The German verbs were fine, often much like the English. I thought the noun cases were great and very useful. Noun gender was stupid and annoying, but without the declensions would have been bearable.
Some of the peculiar sentence structures in the dialogue of the movie Fargo seem to be taken straight from German, for example beginning a sentence with "So then...." or asking a question in the form "So.......then?"
I wonder if I'm the only one who remembers the words to the Blue Danube?
«Aus, außer, bei, mit, nach, zeit, von, zu!»
No, you're not the only one. Bloody dative ;-)
Though of course it's "seit," not "zeit" one of the charms of that list was that, like a lot of the most useful mnemonics, it was in alphabetical order.
D'oh! (But it's pronounced "zeit"!)
Though as for mnemonics, it'll never top my all-time favorite (from TV Funhouse):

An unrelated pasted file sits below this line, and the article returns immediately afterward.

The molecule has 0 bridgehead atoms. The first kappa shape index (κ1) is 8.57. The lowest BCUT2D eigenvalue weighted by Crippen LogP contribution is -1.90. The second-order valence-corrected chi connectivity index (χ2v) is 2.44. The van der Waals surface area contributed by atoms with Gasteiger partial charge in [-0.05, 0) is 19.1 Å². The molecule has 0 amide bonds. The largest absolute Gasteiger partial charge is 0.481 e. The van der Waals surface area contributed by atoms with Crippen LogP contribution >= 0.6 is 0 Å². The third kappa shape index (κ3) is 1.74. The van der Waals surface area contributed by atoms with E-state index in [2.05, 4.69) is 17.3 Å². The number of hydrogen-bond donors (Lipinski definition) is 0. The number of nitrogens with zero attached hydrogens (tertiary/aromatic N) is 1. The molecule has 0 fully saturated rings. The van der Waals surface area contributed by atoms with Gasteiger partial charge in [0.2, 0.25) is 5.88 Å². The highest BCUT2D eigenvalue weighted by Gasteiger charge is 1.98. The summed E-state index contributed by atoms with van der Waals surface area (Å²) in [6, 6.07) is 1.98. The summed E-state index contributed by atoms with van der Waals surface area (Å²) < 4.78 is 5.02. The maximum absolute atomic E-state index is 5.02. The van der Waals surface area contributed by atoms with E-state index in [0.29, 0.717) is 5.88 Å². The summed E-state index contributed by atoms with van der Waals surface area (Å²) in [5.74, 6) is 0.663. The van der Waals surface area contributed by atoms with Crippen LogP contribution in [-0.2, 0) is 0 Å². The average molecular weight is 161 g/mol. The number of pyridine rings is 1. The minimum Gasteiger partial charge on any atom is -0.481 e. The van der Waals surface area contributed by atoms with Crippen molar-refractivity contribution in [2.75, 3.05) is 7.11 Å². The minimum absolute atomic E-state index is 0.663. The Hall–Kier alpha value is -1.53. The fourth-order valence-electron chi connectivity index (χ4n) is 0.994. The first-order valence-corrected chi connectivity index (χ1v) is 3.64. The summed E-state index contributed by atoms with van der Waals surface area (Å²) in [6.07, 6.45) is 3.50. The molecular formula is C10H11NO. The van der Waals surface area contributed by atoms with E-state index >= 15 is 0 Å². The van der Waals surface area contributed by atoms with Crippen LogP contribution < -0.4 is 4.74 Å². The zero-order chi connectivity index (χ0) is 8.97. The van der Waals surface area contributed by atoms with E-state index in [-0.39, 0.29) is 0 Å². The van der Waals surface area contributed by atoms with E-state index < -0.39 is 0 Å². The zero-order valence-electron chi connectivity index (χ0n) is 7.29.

Stages of Grief:
denial, anger, bargaining, depression, acceptance = "Drink Alcohol Before Doing Anal"
Poor 'nofundy' -- too cowardly to give even a hotmail address -- thinks (or at least writes) that I have a "fascination with all things German". A glance at the archives would have shown him that I'm actually fascinated with Latin most of all, then Ancient Greek, English, and language in general: German comes in no better than fifth or sixth among languages I've mentioned here.
I also wonder what kind of narrow-minded bigot can't even conceive of a reason to learn German or Italian other than to read Mein Kampf or the works of Mussolini. For the record, I've never read a page of either in the original or in translation, and my German is nowhere near strong enough to tackle a book as long as Mein Kampf anyway. My Italian is just as bad, though I do catch about 10% of the words when listening to Verdi -- maybe 20% if there are subtitles, 50% with a libretto that has a facing translation.